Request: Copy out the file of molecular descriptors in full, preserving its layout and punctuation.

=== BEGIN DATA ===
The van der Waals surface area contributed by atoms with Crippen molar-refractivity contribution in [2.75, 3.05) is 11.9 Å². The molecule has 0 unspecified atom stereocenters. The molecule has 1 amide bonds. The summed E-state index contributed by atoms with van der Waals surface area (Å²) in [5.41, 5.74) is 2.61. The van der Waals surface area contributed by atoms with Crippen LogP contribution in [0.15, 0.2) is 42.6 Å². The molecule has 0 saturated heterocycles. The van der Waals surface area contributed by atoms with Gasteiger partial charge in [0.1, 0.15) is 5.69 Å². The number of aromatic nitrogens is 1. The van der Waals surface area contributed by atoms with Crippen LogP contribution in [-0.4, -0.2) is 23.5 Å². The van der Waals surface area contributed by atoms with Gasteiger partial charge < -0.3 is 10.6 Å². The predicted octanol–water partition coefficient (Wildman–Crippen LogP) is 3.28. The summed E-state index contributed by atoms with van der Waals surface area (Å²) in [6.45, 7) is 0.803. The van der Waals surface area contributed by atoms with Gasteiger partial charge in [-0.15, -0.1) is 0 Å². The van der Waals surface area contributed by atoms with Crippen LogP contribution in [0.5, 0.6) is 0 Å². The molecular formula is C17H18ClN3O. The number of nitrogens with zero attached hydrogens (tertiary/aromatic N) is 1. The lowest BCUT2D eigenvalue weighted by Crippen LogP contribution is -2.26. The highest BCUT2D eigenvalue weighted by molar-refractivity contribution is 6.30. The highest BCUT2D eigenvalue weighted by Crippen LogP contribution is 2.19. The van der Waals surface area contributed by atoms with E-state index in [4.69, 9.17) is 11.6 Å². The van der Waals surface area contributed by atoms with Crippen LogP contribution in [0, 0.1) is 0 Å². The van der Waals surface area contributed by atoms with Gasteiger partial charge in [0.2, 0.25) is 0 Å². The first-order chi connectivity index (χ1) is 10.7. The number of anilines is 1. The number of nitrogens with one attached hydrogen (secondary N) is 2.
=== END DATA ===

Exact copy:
The van der Waals surface area contributed by atoms with Crippen molar-refractivity contribution in [2.75, 3.05) is 11.9 Å². The molecule has 0 unspecified atom stereocenters. The molecule has 1 amide bonds. The summed E-state index contributed by atoms with van der Waals surface area (Å²) in [5.41, 5.74) is 2.61. The van der Waals surface area contributed by atoms with Crippen LogP contribution in [0.15, 0.2) is 42.6 Å². The molecule has 0 saturated heterocycles. The van der Waals surface area contributed by atoms with Gasteiger partial charge in [0.1, 0.15) is 5.69 Å². The number of aromatic nitrogens is 1. The van der Waals surface area contributed by atoms with Crippen LogP contribution in [-0.4, -0.2) is 23.5 Å². The van der Waals surface area contributed by atoms with Gasteiger partial charge < -0.3 is 10.6 Å². The predicted octanol–water partition coefficient (Wildman–Crippen LogP) is 3.28. The summed E-state index contributed by atoms with van der Waals surface area (Å²) in [6.45, 7) is 0.803. The van der Waals surface area contributed by atoms with Gasteiger partial charge in [-0.15, -0.1) is 0 Å². The van der Waals surface area contributed by atoms with Crippen LogP contribution in [0.5, 0.6) is 0 Å². The molecular formula is C17H18ClN3O. The number of nitrogens with zero attached hydrogens (tertiary/aromatic N) is 1. The lowest BCUT2D eigenvalue weighted by Crippen LogP contribution is -2.26. The highest BCUT2D eigenvalue weighted by molar-refractivity contribution is 6.30. The highest BCUT2D eigenvalue weighted by Crippen LogP contribution is 2.19. The van der Waals surface area contributed by atoms with E-state index in [4.69, 9.17) is 11.6 Å². The van der Waals surface area contributed by atoms with Crippen LogP contribution in [0, 0.1) is 0 Å². The van der Waals surface area contributed by atoms with Gasteiger partial charge in [0.2, 0.25) is 0 Å². The first-order chi connectivity index (χ1) is 10.7. The number of anilines is 1. The number of nitrogens with one attached hydrogen (secondary N) is 2.